Parshat Bereshit: Genesis 1:1-6:8; I Samuel 20:18-42.
The story of Adam, Eve and the forbidden fruit is commonly studied as a story about disobedience.
God gave Adam and Eve a single (negative) commandment: Do not eat from the fruit of the Tree of Knowledge. From this story, Jewish Torah commentators constructed one of the pillars of Jewish belief: the requirement to observe Divine commandments or reap the consequence.
Yet, observance of commandments, importance notwithstanding, is not the only message that this story conveys. Between the moment of disobedience when Adam and Eve eat the forbidden fruit and the moment when God inflicts punishment on them, there is a crucial step that we sometimes overlook: Adam and Eve, offered by God a chance to accept responsibility, choose to pass the buck instead. Adam, in response to the question, “Did you eat of the tree from which I have forbidden you to eat?” shifts blame from himself to Eve and even to God: “The woman you put beside me gave me of the fruit and I ate.” Eve, in response to, “What have you done?” blames the serpent. That’s when God imposes punishment.
The sequence of actions suggests that God is not angered by the choice to disobey, per se; but rather their failure to accept responsibility incurred Divine wrath and elicited God’s harsh punishments. Adam and Eve made not one but two unwise choices: eating the forbidden fruit and then failing to accept responsibility, but are driven out of paradise by the second poor choice. In other words, this is a story about choice and responsibility and understanding consequences. The human ability to choose wisely or poorly drives this story.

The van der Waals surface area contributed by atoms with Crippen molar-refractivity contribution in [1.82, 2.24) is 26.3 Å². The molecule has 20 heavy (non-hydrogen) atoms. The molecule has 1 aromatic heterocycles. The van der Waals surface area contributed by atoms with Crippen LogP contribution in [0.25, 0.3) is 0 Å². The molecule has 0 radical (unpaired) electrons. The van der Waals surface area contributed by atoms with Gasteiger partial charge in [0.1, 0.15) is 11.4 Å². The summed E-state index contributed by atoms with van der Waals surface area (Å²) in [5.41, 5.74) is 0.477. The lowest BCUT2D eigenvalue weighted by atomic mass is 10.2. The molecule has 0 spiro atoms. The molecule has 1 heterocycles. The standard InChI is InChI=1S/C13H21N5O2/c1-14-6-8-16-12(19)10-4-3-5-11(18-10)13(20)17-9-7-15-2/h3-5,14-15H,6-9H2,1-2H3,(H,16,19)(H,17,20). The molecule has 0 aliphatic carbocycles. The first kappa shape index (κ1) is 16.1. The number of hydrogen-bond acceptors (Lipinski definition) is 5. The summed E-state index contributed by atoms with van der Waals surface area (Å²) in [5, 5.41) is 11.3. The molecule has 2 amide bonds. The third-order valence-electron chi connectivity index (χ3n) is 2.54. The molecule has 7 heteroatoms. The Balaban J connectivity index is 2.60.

In a world where Adam and Eve have everything and know nothing else, their inability to understand that choices have consequences and even that consequences exist should not surprise us.
This also explains the meaning of their Divine punishments. Life will now have challenges and difficulties that will build character, including the ability to understand that actions and choices have consequences.
This is the first of many stories in which biblical figures are given a choice and, depending on whether they choose wisely, they’re rewarded or punished, beginning later in this week’s Torah portion with Cain.
This is the first step toward constructing a paradigm that Jews have lived by ever since. The ability to choose is a Divine gift that must be handled with care, among other ways by recognizing and accepting responsibility for the choices we make.
Dr. Howard N. Lupovitch is an associate professor of history at Wayne State University and director of WSU’s Cohn-Haddow Center for Judaic Studies.